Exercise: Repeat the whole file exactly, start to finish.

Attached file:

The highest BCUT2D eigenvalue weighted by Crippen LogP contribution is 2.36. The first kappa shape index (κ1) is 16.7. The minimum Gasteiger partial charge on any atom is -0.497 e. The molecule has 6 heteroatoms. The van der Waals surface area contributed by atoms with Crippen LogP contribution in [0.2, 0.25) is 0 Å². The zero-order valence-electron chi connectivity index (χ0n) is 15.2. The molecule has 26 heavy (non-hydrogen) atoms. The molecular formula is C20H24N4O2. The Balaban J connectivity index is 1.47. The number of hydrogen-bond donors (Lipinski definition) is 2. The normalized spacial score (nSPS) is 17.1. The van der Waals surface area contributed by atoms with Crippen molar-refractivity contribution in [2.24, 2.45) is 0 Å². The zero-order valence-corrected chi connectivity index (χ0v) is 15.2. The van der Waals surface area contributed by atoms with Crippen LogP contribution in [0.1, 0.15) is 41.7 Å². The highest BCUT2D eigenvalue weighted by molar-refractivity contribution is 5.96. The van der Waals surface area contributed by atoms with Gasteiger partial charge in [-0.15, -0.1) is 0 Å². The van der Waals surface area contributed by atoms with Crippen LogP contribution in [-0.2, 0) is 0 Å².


The highest BCUT2D eigenvalue weighted by Crippen LogP contribution is 2.36. The first kappa shape index (κ1) is 16.7. The minimum Gasteiger partial charge on any atom is -0.497 e. The molecule has 6 heteroatoms. The van der Waals surface area contributed by atoms with Crippen LogP contribution in [0.2, 0.25) is 0 Å². The zero-order valence-electron chi connectivity index (χ0n) is 15.2. The molecule has 26 heavy (non-hydrogen) atoms. The molecular formula is C20H24N4O2. The Balaban J connectivity index is 1.47. The number of hydrogen-bond donors (Lipinski definition) is 2. The normalized spacial score (nSPS) is 17.1. The van der Waals surface area contributed by atoms with Crippen molar-refractivity contribution in [2.24, 2.45) is 0 Å². The zero-order valence-corrected chi connectivity index (χ0v) is 15.2. The van der Waals surface area contributed by atoms with Crippen LogP contribution in [0.1, 0.15) is 41.7 Å². The highest BCUT2D eigenvalue weighted by molar-refractivity contribution is 5.96. The van der Waals surface area contributed by atoms with Gasteiger partial charge in [-0.15, -0.1) is 0 Å². The van der Waals surface area contributed by atoms with Crippen LogP contribution in [-0.2, 0) is 0 Å².